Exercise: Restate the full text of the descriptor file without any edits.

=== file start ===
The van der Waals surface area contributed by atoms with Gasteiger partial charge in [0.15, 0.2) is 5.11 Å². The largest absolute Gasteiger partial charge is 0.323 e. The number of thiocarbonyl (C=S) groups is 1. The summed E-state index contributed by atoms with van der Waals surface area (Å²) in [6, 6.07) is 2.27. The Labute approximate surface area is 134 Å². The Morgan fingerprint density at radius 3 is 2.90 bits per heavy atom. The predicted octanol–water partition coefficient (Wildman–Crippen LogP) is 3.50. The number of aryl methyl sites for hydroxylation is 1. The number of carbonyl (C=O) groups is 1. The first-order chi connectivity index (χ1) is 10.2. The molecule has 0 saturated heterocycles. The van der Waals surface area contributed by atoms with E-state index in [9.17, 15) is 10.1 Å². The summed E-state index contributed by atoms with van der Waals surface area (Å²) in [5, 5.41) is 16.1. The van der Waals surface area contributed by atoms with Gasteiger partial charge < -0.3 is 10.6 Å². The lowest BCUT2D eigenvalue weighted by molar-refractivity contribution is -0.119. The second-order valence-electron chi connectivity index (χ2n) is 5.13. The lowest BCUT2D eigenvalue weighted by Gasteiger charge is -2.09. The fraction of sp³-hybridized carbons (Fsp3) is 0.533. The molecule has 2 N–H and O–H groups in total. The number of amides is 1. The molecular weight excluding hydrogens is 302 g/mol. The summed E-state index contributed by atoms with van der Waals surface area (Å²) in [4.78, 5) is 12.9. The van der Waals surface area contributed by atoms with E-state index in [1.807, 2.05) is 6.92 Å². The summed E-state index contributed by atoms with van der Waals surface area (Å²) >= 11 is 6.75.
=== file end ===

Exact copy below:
The van der Waals surface area contributed by atoms with Gasteiger partial charge in [0.15, 0.2) is 5.11 Å². The largest absolute Gasteiger partial charge is 0.323 e. The number of thiocarbonyl (C=S) groups is 1. The summed E-state index contributed by atoms with van der Waals surface area (Å²) in [6, 6.07) is 2.27. The Labute approximate surface area is 134 Å². The Morgan fingerprint density at radius 3 is 2.90 bits per heavy atom. The predicted octanol–water partition coefficient (Wildman–Crippen LogP) is 3.50. The number of aryl methyl sites for hydroxylation is 1. The number of carbonyl (C=O) groups is 1. The first-order chi connectivity index (χ1) is 10.2. The molecule has 0 saturated heterocycles. The van der Waals surface area contributed by atoms with E-state index in [9.17, 15) is 10.1 Å². The summed E-state index contributed by atoms with van der Waals surface area (Å²) in [5, 5.41) is 16.1. The van der Waals surface area contributed by atoms with Gasteiger partial charge < -0.3 is 10.6 Å². The lowest BCUT2D eigenvalue weighted by molar-refractivity contribution is -0.119. The second-order valence-electron chi connectivity index (χ2n) is 5.13. The lowest BCUT2D eigenvalue weighted by Gasteiger charge is -2.09. The fraction of sp³-hybridized carbons (Fsp3) is 0.533. The molecule has 2 N–H and O–H groups in total. The number of amides is 1. The molecular weight excluding hydrogens is 302 g/mol. The summed E-state index contributed by atoms with van der Waals surface area (Å²) in [4.78, 5) is 12.9. The van der Waals surface area contributed by atoms with E-state index in [1.807, 2.05) is 6.92 Å². The summed E-state index contributed by atoms with van der Waals surface area (Å²) >= 11 is 6.75.